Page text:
The recent conflagration, ignited by the caricatures of the Prophet Mohammad, bears testimony to the ebullience uncontrolled freedom of speech can cause. Those who championed free speech did not heed the words of Thomas Hobbes, the early English political philosopher, who said freedom, paradoxically, needed law and order to survive.

The curbs inherent in law and order were imperative for freedom's existence and the pretermission made freedom erroneously an end in itself. If freedom was an end in itself, what was its absolute? In this fallacious context, insults and abuse became parts of free speech - a simplistic solution to a complex polemic.

The First Amendment of the Bill of Rights guarantees five basic freedoms - of religion, of speech, of the press, of assembly and the right to petition the government for a redress of grievances. It does not extend to obscenity and pornography. It is indeed strange that in the dialectic polemic of proponents, it is extended to insult and abuse.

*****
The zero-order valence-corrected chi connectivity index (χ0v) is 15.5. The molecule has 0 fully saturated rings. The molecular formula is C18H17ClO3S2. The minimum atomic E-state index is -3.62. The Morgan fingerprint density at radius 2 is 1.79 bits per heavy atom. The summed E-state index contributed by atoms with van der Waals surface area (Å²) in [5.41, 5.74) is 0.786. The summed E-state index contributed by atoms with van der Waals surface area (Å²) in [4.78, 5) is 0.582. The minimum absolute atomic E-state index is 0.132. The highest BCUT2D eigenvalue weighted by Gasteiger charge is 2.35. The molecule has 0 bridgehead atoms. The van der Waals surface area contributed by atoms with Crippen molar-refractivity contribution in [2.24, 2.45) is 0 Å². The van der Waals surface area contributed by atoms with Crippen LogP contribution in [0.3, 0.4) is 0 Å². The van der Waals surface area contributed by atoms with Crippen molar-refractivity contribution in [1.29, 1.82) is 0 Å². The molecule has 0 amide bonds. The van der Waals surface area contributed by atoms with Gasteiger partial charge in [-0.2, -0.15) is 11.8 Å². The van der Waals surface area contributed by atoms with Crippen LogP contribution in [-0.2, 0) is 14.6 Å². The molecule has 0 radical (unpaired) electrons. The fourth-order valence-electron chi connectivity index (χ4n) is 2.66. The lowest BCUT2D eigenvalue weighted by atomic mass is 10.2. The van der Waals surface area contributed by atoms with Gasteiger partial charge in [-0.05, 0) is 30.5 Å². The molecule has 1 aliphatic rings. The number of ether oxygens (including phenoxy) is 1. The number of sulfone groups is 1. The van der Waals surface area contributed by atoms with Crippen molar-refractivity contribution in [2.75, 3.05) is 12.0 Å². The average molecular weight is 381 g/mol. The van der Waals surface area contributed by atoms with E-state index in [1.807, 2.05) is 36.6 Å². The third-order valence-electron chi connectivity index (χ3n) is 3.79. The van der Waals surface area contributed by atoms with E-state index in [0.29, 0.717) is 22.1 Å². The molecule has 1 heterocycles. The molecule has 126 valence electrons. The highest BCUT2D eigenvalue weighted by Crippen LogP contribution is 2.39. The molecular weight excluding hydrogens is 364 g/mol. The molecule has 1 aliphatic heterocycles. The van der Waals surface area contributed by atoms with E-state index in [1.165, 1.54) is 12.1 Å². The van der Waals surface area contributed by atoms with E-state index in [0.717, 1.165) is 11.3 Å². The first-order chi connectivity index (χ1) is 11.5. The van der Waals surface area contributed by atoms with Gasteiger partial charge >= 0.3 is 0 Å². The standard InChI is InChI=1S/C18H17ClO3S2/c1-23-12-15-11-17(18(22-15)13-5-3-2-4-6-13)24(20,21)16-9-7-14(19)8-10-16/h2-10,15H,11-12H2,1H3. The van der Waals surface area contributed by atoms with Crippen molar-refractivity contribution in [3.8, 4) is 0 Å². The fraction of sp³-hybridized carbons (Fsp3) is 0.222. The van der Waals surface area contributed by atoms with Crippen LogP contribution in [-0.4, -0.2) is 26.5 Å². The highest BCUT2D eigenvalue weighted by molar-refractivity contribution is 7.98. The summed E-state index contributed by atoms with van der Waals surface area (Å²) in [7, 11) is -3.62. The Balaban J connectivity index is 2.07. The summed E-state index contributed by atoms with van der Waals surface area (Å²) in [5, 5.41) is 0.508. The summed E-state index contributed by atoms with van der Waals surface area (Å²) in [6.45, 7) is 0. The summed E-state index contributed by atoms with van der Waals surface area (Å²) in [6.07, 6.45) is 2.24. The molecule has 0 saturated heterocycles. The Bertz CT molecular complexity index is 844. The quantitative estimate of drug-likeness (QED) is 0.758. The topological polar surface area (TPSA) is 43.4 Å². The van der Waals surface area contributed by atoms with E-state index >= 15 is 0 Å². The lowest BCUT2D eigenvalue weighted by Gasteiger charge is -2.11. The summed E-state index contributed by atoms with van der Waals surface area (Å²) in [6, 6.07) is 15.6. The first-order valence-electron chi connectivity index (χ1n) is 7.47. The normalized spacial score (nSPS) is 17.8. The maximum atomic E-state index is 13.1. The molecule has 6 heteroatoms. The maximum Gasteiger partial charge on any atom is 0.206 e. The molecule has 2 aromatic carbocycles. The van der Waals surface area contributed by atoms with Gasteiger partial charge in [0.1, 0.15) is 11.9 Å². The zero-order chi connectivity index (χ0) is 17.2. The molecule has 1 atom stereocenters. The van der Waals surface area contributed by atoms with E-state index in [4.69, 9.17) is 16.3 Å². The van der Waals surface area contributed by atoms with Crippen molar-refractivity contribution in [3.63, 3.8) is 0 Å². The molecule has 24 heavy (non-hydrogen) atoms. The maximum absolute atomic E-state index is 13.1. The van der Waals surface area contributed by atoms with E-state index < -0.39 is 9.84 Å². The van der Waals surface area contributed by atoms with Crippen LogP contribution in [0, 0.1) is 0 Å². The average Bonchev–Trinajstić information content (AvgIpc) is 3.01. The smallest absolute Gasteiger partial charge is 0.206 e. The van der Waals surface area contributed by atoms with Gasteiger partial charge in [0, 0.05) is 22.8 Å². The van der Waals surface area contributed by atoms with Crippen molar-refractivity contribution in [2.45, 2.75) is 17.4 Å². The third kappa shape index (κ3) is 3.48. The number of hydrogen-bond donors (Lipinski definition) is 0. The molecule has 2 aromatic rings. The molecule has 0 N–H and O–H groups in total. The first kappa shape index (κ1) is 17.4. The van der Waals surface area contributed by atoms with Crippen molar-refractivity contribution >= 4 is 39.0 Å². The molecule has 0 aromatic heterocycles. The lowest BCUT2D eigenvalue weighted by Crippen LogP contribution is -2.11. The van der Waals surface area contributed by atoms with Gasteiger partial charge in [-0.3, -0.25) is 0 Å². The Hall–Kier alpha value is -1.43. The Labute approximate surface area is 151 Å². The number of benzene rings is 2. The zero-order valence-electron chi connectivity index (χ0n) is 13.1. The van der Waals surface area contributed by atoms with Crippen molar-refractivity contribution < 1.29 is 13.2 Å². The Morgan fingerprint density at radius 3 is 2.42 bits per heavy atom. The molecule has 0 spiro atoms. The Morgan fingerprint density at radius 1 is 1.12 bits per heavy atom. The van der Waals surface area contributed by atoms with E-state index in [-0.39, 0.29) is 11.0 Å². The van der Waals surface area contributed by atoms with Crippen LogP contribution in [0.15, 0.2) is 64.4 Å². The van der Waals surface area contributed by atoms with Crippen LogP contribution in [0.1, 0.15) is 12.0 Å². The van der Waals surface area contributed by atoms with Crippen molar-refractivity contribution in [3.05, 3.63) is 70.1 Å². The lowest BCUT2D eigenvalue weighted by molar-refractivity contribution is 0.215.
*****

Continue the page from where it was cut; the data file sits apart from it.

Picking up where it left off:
Mr. Justice Black in the Supreme Court, in Tinker v. Des Moines Independent School Dist., held that it was a myth to say that any person has a constitutional right to say what he pleases, where he pleases, and when he pleases. It is this nurturing of the myth which created the clash between religion and freedom. It caused the destruction of property, killings and civil strife. While the excessive exacerbation, of the followers of the religious sector concerned, produced a negative image, as admitted by the religious leaders, this paroxysmal severity, however, does not ameliorate the culpability of the freedom protagonists, who initiated the attrition.

The basic freedom of speech, or _expression, is not diminished by the extirpation of abuse and insults. If we are to go by sumptuary law, freedom per se does not mean the abuse or insult of another's belief, his prophet, or his God. The right to the freedom of speech cannot trample on the other basic right to the freedom of religion. Freedom is never free and it operates on a quid pro quo principle. It is acknowledged that freedom is the insurance of free speech but concomitant to this is obedience to law and order, which is the premium paid for the insurance.

 

Dudley Au

 

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